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Thousands Without Power As High Winds Blow Across Southern California

Updated:
LOS ANGELES (AP) _ Thousands of Southern California residents were without power Thursday as strong winds knocked down power lines and blew blinding dust across desert roadways.

More than 19,000 customers from the Los Angeles Department of Water and Power were without electricity following winds that blew in the 50-60 mph range. The outrages stretched from the San Fernando Valley to southern Los Angeles, said agency spokeswoman Carol Tucker.

Forecasters said the winds should subside by late Thursday after making for a blustery holiday in Southern California. High winds on Christmas Day blew down power lines and transformers, and utility crews were placed on standby in anticipation for more strong gusts.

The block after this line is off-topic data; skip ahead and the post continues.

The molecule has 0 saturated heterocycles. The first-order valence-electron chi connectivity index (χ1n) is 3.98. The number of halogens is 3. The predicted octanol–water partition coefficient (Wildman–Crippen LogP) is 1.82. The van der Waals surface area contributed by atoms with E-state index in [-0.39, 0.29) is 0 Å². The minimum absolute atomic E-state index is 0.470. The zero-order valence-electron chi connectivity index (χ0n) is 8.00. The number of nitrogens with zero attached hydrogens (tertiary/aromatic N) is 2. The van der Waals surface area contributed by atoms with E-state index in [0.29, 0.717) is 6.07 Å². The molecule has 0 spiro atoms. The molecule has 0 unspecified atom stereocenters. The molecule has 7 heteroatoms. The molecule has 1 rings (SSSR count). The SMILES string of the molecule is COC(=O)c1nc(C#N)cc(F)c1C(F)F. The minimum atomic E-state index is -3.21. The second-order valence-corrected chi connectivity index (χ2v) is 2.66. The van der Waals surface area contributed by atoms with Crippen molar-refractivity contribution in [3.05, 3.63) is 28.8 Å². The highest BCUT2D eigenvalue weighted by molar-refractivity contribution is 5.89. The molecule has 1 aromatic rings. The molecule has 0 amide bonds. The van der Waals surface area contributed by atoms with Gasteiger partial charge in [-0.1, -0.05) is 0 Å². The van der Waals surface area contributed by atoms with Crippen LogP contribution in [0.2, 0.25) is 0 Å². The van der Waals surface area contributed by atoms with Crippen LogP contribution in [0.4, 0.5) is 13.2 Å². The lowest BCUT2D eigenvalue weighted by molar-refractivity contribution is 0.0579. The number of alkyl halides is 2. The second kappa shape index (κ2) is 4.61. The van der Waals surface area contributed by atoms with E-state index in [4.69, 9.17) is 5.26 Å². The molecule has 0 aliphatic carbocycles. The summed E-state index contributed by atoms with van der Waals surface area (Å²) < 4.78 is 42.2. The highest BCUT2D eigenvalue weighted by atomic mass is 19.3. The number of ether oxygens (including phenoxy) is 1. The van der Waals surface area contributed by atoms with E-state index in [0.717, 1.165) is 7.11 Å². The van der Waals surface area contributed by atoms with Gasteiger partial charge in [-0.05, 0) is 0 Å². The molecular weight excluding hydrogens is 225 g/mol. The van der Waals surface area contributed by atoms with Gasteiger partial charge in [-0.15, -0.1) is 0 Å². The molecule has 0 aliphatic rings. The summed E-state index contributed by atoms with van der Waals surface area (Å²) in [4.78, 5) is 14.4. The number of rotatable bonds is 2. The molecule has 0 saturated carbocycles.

Early Thursday, The National Weather Service issued high wind warnings for southwest California, where winds of 35-45 mph were predicted through the morning. Wind gusts of up to 80 mph were possible.

Unlike last month's hot, dry Santa Ana winds, the latest gusts were coming from the north and were cold and moist, weather service meteorologist Jamie Meier said.

Traffic was backed up for two miles Wednesday afternoon as the California Highway Patrol shut a section of State Route 58 in Mojave in San Bernardino County to the Kern County line because of zero visibility. A section of Highway 14 in the Antelope Valley also was closed because of blowing dust.
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